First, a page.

An intimate sketch of the man to whom "farthest north” flying is a mere matter of routine
FREDERICK B. WATT
IT WAS mid-April and “Punch” Dickins had just returned to Edmonton following a winter of supplying the Mackenzie river basin with its first regular air service. While he had been absent he had been awarded the McKee trophy, given to the aviator contributing the finest performance of the year to Canadian aviation. Also, according to the scattered reports that trickled from the erstwhile silent north, he had experienced more thrills in one winter than the ordinary man runs into in a lifetime.
At right: “Punch” Dickins, pilot of the Mackenzie river air express, who has been awarded the McKee trophy for a 4,000-mile flight over the Barren Lands.
At extreme left: The air express meets the dog express at Fort Simpson, 1,025 miles north of Edmonton. Above: Warming up in a temperature of 62 below.
“This is where I trade on my twenty years of friendship with Punch and grab me a Teal yam,” I promised myself.
At that, I knew him well enough to appreciate that it would not be a simple matter to draw Mm into any stage of enthusiasm over talking about himself. I had yet to learn how he won his Distinguished Flying Cross with the K.N.A.S. over the Belgian coast. I am still in the dark—and so are his parents.
However, out of a clear sky,
Punch gave me a call on Ms Tetum and announced:
“I’ve got a bit of a story if you feel like tackling it.”
Talk about luck! Visions of cannibal Indian tribes, wrecked planes, Northern magie, frozen motors, Barren Lands, wraiths and what not encountered in those 95,000 miles that young DicMns had flown in 1928! It seemed too good to be true that such a treasure was to be handed to a confirmed romanticist.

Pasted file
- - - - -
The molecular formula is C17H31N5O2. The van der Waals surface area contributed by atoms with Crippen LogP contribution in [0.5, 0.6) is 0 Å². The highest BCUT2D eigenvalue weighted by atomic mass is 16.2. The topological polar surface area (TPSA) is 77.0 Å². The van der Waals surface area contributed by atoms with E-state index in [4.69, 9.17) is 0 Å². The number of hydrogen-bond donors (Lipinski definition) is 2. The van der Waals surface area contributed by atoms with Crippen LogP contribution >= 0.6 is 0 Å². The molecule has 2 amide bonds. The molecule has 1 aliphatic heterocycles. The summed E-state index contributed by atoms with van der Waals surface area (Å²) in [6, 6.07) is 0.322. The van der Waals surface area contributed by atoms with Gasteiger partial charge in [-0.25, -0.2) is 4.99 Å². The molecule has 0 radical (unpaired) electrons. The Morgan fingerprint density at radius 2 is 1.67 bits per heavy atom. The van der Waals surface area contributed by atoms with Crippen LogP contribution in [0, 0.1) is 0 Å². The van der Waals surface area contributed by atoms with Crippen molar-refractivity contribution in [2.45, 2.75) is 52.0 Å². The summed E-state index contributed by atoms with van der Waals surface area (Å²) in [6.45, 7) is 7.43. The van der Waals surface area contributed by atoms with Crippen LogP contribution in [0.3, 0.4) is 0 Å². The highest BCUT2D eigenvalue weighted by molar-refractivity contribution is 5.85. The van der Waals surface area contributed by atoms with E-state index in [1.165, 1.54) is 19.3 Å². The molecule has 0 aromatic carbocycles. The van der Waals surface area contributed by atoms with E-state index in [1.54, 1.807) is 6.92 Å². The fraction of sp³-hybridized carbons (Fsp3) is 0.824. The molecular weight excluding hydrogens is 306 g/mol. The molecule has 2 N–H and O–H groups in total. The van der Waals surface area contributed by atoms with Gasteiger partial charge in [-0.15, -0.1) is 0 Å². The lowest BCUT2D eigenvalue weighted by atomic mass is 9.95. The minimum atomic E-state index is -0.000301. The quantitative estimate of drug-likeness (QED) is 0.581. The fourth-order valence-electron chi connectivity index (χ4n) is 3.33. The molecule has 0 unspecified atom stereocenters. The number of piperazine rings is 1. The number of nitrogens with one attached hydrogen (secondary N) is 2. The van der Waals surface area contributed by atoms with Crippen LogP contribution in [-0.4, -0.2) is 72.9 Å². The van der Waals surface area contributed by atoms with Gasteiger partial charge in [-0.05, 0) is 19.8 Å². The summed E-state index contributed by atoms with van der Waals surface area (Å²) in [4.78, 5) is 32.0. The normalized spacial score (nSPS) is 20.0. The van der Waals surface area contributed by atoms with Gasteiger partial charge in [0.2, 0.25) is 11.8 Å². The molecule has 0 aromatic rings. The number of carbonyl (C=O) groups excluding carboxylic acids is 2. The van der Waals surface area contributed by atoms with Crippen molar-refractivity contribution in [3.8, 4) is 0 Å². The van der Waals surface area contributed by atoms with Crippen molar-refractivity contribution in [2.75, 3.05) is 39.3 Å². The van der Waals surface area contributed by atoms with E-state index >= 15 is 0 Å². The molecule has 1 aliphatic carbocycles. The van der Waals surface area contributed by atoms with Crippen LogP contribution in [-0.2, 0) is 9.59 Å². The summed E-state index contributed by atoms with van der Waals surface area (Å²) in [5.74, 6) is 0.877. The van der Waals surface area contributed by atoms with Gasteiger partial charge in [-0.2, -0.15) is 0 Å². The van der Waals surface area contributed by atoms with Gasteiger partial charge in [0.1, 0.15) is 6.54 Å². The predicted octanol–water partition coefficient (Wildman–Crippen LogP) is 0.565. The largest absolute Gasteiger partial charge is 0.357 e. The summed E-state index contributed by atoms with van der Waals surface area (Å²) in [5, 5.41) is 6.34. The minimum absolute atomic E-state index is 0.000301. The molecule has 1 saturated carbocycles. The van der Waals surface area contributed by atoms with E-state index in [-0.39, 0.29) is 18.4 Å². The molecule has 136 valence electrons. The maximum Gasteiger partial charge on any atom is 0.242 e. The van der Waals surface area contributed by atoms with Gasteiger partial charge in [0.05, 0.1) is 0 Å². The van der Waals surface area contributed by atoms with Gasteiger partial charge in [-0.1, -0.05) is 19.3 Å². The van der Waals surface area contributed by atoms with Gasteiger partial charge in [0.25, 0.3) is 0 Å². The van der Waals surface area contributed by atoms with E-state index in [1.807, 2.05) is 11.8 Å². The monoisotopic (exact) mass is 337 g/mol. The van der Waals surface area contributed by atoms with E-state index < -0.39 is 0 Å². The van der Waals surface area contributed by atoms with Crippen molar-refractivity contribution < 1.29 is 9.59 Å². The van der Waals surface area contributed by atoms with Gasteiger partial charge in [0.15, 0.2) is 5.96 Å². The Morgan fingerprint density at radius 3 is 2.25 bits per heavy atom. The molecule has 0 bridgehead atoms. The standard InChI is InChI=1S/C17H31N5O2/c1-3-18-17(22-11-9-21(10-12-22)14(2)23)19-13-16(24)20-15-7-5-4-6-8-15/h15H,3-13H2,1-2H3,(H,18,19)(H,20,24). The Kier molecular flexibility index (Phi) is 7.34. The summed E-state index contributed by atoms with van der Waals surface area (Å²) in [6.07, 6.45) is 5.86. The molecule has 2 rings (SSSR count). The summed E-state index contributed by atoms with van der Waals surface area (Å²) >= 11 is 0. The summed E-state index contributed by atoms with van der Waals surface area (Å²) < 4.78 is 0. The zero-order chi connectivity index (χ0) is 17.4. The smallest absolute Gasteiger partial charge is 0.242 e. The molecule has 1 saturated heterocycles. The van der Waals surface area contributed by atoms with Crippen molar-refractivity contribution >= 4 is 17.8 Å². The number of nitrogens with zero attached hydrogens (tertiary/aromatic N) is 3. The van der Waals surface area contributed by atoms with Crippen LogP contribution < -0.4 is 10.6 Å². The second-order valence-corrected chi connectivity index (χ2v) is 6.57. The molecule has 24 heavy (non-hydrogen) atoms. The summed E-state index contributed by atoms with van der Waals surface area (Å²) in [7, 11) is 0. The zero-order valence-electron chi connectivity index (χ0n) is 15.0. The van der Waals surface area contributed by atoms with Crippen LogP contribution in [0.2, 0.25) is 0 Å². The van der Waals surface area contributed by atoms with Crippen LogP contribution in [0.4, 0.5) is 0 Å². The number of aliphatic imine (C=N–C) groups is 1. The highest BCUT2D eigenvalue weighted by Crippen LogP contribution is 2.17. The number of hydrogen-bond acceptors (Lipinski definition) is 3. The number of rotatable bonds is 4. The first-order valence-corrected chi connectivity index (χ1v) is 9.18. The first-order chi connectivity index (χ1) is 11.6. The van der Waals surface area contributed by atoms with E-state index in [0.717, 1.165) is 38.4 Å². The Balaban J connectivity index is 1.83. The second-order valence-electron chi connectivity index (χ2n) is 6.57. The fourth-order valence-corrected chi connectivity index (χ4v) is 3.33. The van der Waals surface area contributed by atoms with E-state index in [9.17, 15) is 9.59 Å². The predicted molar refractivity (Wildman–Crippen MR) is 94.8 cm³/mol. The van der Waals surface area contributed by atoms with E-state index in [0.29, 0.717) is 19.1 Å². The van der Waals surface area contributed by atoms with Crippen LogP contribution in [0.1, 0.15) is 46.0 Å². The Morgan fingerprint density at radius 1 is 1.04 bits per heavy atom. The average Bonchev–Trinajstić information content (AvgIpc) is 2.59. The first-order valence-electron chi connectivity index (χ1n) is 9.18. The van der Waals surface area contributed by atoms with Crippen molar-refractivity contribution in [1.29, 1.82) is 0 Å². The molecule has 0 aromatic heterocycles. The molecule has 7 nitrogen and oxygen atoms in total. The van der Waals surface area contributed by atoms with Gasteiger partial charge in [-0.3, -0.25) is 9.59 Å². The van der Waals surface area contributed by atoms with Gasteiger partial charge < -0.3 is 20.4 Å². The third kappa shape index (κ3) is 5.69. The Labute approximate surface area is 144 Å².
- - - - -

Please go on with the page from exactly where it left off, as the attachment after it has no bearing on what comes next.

A Surprising Comparison
"XÆETHODICALLY, with the briskness of a business executive in Ms office, Punch produced some papers with a list of facts and figures.
“I don’t think the general run of Canadians are aware of what is being done in the way of commercial aviation m their own country,” he began. “I’ve been checking up on figures for last year given out by the biggest American companies and comparing them with our own. Are you interested?”
I nodded assent, comforting myself that the straight business end of the yam would automatically lead up to the hair-raising personal element.
“I think it ean safely be said,” declared Punch, warming up to his subject, “that interest in aviation— materially, I mean—has increased tenfold in Canada during the last year. In our own outfit, the Western Canada Airways, we flew 531,517 miles between December 1, 1927, and the same date in 1928. We carried 9,018 passengers, 1,192,057 pounds of express, and 122,170 pounds of mail.
“The firm with the greatest mileage in the United States, the Boeing Air Transport with head offices at Seattle, had 2,178,365 miles to their credit for the same period and carried 986,279 pounds of mail. That’s their business, and their contract calls for the mileage to be covered as regularly as clockwork with their air mail feeders from Seattle to San Francisco and Salt Lake City. As far as passenger carrying is concerned, their figure of 1,863 is more than 7,000 behind us. They give no figures for express.